Sharing Stories of Local Leaders
The core of the Environmental Justice movement is powered by communities and local organizers. CHEJ exists because of grassroots activism, and our mission is to empower this very same community action across the country. At CHEJ, we feel incredibly lucky to have been able to work with some of the most inspiring people organizing grassroots movements to restore health to their communities. Here, we want to highlight the stories of some amazing local leaders who are raising awareness for environmental issues in their homes.
Tackling TCE Pollution in Tucson: Living Room Leadership with Linda Robles of the Environmental Justice Task Force
By: Kayleigh Coughlin, Communications Intern In an interview on Wednesday, July 15, 2020 for CHEJ’s Living Room Leadership Series, Linda Robles, founder of the Tucson Environmental Justice Task Force, shared her experience battling TCE contamination in her neighborhood. Since the 1940s, military installations in Tucson, AZ have been using and [...]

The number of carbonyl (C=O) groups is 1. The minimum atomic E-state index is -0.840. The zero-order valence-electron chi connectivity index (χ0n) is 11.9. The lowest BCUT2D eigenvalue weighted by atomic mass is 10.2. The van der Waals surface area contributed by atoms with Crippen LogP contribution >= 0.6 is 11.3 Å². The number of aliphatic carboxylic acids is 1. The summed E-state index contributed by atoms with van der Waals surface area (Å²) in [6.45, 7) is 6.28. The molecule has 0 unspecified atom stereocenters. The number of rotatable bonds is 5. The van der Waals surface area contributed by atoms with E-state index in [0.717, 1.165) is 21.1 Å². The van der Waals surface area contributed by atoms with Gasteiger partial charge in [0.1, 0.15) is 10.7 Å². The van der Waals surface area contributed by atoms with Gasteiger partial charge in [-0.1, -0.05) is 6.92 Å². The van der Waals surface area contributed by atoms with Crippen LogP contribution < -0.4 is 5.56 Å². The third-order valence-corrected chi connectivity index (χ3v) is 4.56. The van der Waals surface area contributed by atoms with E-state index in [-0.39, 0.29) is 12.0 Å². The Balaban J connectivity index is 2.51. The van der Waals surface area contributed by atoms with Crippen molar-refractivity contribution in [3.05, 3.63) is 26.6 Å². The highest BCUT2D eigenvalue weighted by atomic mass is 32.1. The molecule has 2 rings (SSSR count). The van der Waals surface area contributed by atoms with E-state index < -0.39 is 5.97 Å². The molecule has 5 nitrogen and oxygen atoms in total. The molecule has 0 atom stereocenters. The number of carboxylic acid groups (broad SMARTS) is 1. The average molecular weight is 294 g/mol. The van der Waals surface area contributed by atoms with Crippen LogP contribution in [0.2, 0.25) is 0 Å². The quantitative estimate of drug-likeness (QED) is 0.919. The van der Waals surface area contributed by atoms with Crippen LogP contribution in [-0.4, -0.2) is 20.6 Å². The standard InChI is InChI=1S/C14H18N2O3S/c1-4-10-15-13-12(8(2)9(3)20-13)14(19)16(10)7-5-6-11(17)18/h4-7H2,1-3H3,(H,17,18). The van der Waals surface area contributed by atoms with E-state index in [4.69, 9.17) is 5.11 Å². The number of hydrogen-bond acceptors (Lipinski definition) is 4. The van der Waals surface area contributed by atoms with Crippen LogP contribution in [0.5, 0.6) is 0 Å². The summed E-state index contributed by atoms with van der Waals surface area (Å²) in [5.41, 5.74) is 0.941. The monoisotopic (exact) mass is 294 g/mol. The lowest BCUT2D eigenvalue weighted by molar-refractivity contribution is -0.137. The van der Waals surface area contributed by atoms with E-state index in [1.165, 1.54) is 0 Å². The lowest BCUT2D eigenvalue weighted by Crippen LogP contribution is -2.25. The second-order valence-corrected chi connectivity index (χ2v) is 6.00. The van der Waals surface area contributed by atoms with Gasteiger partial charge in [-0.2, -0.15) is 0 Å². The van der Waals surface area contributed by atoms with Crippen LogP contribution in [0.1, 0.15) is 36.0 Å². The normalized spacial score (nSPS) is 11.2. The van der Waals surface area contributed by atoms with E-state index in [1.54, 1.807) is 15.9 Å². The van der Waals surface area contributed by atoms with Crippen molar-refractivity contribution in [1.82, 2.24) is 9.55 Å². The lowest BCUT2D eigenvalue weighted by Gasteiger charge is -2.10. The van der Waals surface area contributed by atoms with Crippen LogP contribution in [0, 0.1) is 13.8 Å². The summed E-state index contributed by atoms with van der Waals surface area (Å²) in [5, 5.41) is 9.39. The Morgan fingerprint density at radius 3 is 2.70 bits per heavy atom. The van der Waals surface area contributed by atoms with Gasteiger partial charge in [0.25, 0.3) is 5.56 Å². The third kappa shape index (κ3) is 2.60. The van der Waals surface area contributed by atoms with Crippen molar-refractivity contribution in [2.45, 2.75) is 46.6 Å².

By: Leija Helling, Communications Intern In August of 2017, shortly after Hurricane Harvey hit, Jackie Young Medcalf parked her car outside of the San Jacinto River Waste Pits in Houston, Texas, waiting for EPA administrator Scott Pruitt to finish a damage survey. The security guard wouldn’t let the young activist [...]
Pushing Back Against Polluters: Living Room Leadership with Tom Kilian of Citizens for a Clean Wausau
By: Kayleigh Coughlin, Communications Intern In an interview on Wednesday, July 29, 2020 for CHEJ’s Living Room Leadership Series, Tom Kilian of Citizens for a Clean Wausau shared his experience monitoring local polluters in Wausau, Wisconsin and bringing environmental justice to his community. Citizens for a Clean Wausau is an [...]
By: Leija Helling, Communications Intern This summer, community organizers in Birmingham, Alabama, coordinated a series of caravan protests calling for racial and environmental justice at the 35th Avenue Superfund site in North Birmingham. Communities living in and around the 35th Avenue site are facing decades of unabated industrial pollution, and [...]
By: Kayleigh Coughlin, Communications Intern St. Louis, Missouri families are feeling hopeful following the commencement of the EPA’s long-awaited clean-up at the West Lake Landfill Superfund Site at Bridgeton. Dawn Chapman and Karen Nickel, community activists and co-founders of Just Moms STL, a non-profit organization aiming to educate the St. [...]